One of the officers, Jeff Quon, regularly exceeded the character limit for his account. Quon paid for the overages each time. In a meeting held in August 2002, Duke announced that he was tired of “being a bill collector” in regards to the text-messaging accounts. The chief of police told Duke to audit the transcripts of the accounts to determine if the messages were work related. The chief noted that if all of the texts were used for city business, the police needed to consider increasing the amount of characters allowed per person.
The city obtained the transcripts from Arch Wireless and then began an audit. In the case of Quon, the city found that he had exceeded his monthly character allotment by an average of 15,000 characters. The chief turned the transcripts of Quon’s texts over to internal affairs, which launched its own investigation. Internal affairs found that Quon frequently sent personal messages to his wife and to his girlfriend. These messages were often sexually explicit.
Quon, his wife, and his girlfriend sued the city claiming that it had violated their Fourth Amendment right to be free from unreasonable search and seizure. Quon argued that he had an expectation of privacy in sending and receiving the text messages. The city argued that its policy regarding employee use of city equipment made it clear that employees had no expectation of privacy when using city computer systems.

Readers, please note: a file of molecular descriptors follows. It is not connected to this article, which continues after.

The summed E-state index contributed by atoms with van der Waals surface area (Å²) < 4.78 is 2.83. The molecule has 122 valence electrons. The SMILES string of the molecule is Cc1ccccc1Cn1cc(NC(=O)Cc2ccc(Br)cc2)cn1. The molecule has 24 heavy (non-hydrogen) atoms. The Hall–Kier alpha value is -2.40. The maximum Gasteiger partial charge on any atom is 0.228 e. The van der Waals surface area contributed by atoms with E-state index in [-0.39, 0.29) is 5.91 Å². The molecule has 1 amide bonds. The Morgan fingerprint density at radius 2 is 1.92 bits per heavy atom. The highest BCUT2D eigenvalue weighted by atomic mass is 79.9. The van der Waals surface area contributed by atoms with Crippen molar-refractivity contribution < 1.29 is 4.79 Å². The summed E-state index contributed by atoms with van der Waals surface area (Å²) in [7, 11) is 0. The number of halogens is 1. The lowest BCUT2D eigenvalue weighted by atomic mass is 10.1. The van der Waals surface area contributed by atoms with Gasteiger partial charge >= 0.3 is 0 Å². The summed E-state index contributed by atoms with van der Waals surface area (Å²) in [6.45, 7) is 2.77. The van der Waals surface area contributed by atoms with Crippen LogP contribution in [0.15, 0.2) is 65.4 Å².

The city requested summary judgment—a hearing based on the facts of a case, without a trial. The U.S. District Court for the Central District of California granted the summary judgment. Quon appealed.
The U.S. Court of Appeals for the Ninth Circuit overturned the district court’s decision. The appeals court found that the city’s formal policy was sound but that Quon had a reasonable expectation of privacy because of Duke’s informal policy. According to the court, after Duke made it clear that he would not audit the messages as long as the officers paid for the overages, Quon could reasonably expect that his messages would remain private.